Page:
I've noted in the past that the CSS pseudoelements represent inserted content in the element (i.e. span::before refers to a virtual element inserted within the <span> before the rest of its contents, not to content that is inserted before the <span> itself. That makes it useful for things like decorative guillemets for next and prev links ( a[rel=next]::before { content: '« '; } a[rel=prev]::after { content: ' »'; } ) (note using rel rather than classes to keep everything really semantic).

But you can insert content even in elements that can't have content, like <hr>. See the last two examples on CSS tricks; especially the last one that sticks a glyph in the middle of the horizonal rule:

hr {
    text-align: center;
hr::after {
    content: "§";
    display: inline-block;
    position: relative; 
    top: -0.7em;  
    font-size: 1.5em;
    padding: 0 0.25em;
    background: white;

Or you can use the pseudoelement to create custom underlines. text-decoration: underline gives a solid underline in the text color. border-bottom gives far more options, but is generally too far away from the text for my taste. You can increase the distance with padding-bottom but you can't use negative values to decrease it. Instead, use a full-width ::after element with a bottom border, and move that:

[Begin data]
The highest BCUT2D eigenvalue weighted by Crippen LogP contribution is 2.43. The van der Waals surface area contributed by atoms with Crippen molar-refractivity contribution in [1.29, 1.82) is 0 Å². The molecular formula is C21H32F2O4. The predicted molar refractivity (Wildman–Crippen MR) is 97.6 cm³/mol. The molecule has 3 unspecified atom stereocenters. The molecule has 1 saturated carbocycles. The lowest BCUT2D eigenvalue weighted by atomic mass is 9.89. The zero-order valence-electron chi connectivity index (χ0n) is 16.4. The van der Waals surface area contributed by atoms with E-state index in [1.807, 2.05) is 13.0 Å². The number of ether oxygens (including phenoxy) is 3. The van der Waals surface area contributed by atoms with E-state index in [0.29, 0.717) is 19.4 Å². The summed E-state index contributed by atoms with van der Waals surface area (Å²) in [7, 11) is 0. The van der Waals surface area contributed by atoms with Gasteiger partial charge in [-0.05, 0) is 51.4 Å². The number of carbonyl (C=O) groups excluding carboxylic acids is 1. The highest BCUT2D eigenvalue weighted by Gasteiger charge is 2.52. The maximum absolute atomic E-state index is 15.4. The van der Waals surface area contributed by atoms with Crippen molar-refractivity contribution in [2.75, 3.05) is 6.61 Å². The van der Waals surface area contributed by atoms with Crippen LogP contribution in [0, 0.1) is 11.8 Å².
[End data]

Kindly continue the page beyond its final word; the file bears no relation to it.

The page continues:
position: relative;
     text-decoration: none;
     position: absolute;
     left: 0px;
     bottom: 6px; /* or whatever looks right */
     content: '';
     width: 100%;
     border-bottom: 1px dotted green

Or for numbering paragraphs, use a CSS counter with the ::before element (this is what I used for my line numbering function, and for numbering quotes on kavanot.me):

p {
	margin-left: 10em;
	position: relative;
	counter-increment: p-counter;
p::before {
	content: counter(p-counter);
	font-weight: bold;
	position: absolute;
	left: -2em;

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